Fashion:
Maharishi before ‘Haha-kitschy’

It’s March 2012. After a hazy year of explosive change, ‘skate-punk dirtbag meets hip-hop gorecore’ rappers were changing the fashion game and vice-versa. Supreme LA’s support for OFWGKTA arguably helped to push them forward into the limelight, while BLACKSCALE were keeping their ears to the ground about a certain A$AP MOB that had been giving their garments some healthy endorsement.

Elsewhere in the world, this crossover of music and clothes – let’s be clear, it’s nothing new, but ‘something different’ happened – was translating into publicity, sales and cash. ‘Yonkers’ sent the price of one particular cap up to $tupid and ensured that every other design available didn’t sit around. ‘Swag’ hit the streets. Some say we just weren’t ready for it. Others say it had to happen, that the markets could never go on the way they had. Others say it was the fault of the bankers. Just kidding.

Cue the announcement of the Supreme x Comme des Garçons SHIRT collaboration in March 2012. Hot after the opening of the Supreme London store 6 months previously, this heavily-publicised and consumer-friendly collection, with something available for everyone, literally blew up. Everybody had polka-dot fever and nobody knew it; lines at stores around the world got so long that people formed drum circles; raffle systems at DSM’s new Ginza store saw people paying homeless men to sit in line for them and; DSM’s UK website, offering the first chance for Supreme customers in the UK to purchase product online, froze for about 12 hours and ended up manifesting orders for three times the amount of stock available (read: crazy kids dun goof’d our computers).

Moving on, sneakers. I genuinely saw so many stories in 2012 that combined Nike, shopping malls and civil unrest that I started to wonder if perhaps there was something that I hadn’t heard regarding Nike’s nature as a company that JUST MAKES CLOTHING FOR YOUR BODY AND TRAINERS FOR YOUR FEET. People getting shot, crowds of teenagers getting tear-gassed, and a dude offering the title to his car in exchange for a pair of Jordan Retro XIs. What kind of a world do we live in that somebody would genuinely give up their means of getting home in exchange for a simpler mode of transport that they would clearly never use?!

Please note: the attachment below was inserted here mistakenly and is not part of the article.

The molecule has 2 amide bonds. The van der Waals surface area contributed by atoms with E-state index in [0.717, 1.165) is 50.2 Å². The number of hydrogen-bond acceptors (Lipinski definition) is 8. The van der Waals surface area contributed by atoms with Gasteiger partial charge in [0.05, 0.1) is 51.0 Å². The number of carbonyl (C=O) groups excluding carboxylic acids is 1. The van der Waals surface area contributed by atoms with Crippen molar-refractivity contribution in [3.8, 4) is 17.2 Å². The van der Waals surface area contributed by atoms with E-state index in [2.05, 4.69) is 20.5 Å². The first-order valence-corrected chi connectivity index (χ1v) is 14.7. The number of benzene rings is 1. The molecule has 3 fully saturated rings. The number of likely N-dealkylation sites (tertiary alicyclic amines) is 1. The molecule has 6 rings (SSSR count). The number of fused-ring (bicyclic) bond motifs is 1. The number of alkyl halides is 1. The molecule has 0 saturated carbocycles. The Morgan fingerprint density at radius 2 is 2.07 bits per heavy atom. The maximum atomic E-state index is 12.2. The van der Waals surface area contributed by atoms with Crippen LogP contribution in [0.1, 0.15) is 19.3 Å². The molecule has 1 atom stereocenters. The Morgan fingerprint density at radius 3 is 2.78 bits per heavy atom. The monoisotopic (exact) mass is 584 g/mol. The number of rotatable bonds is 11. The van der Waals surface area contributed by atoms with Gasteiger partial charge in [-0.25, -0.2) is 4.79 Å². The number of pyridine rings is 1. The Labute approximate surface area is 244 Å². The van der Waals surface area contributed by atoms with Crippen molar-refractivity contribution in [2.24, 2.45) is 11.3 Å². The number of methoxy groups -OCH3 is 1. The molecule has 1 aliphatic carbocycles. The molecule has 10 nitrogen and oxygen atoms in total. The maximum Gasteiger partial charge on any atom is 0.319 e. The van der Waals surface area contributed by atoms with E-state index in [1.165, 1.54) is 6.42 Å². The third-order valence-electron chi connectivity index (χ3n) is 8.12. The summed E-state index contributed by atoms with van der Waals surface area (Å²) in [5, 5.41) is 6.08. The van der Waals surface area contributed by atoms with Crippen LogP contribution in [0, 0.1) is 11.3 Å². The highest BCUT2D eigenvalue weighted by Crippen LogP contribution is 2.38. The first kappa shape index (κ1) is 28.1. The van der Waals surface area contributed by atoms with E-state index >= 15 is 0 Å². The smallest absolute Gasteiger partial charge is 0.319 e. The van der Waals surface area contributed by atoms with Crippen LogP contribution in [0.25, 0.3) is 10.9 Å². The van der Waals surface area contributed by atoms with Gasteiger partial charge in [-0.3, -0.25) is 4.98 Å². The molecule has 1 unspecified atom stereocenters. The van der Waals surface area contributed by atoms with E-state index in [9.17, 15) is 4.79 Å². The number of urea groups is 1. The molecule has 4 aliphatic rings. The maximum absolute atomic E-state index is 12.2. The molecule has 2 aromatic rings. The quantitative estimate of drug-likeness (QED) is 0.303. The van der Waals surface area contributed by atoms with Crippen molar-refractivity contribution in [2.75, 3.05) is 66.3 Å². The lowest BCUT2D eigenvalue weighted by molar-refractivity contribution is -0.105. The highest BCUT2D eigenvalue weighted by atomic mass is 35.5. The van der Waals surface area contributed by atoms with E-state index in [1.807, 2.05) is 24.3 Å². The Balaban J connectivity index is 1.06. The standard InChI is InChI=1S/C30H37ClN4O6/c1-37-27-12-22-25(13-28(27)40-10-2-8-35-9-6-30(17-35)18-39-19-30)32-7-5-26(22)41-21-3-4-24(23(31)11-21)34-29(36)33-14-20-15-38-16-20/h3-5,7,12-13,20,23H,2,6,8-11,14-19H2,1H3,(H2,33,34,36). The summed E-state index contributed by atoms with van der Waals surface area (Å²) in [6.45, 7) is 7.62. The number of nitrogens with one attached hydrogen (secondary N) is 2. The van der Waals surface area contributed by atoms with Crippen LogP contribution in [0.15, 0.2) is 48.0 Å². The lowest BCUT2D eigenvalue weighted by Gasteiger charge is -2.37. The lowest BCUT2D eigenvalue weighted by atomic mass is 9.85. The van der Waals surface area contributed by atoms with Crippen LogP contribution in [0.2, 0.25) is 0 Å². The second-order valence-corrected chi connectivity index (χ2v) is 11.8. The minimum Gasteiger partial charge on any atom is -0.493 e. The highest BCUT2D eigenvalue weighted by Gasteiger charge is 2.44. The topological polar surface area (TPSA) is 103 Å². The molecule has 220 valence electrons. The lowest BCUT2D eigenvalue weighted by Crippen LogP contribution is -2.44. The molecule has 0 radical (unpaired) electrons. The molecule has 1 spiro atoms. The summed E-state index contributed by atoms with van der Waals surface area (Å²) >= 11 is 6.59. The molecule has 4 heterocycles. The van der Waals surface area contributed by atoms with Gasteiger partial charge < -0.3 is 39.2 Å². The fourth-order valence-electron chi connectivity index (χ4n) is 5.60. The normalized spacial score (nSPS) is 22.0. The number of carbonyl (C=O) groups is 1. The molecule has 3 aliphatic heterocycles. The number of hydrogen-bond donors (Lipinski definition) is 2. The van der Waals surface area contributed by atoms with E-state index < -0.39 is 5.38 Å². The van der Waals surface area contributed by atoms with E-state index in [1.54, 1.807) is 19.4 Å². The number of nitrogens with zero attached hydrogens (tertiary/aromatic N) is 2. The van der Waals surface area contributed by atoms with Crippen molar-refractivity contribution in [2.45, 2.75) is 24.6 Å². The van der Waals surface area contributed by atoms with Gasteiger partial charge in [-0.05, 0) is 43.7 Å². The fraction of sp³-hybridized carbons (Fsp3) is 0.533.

This could all be really, really tedious if you’re anybody except Russ Karablin of SSUR. Ukrainian-born, raised in NYC, Russ has been part of the NYC Graffiti scene for two decades. He followed in the footsteps of Stüssy, X-Large, Zoo York and the like in the 90s when the t-shirt became the chosen means of transmission of his message. The message: ‘Sex, Politics and Protest’.

Logo-flipping has been one of Russ’ favourite tricks, and in the context of his own history and the brand it has formed part of the charm – He received a Cease & Desist for his Rolex flip last year, and I was slightly disappointed to receive my hoodie and notice that the crown had been slightly modified – so when A$AP Rocky started getting wider attention in 2012 and ‘Wassup’ shot Russ’ ‘Comme des FUÇKDOWN’ flip into the mainstream it was cool to see one of the real heads making money.

But more than anything, it was timed perfectly. In the bewilderment of sneaker riots, skate-meets-couture collaborations, swag-crazy rappers and product-placement music videos, it felt like Russ was just reaching out to the people scrambling for all these products, perhaps even his own. Guys, seriously, calm the fuck down.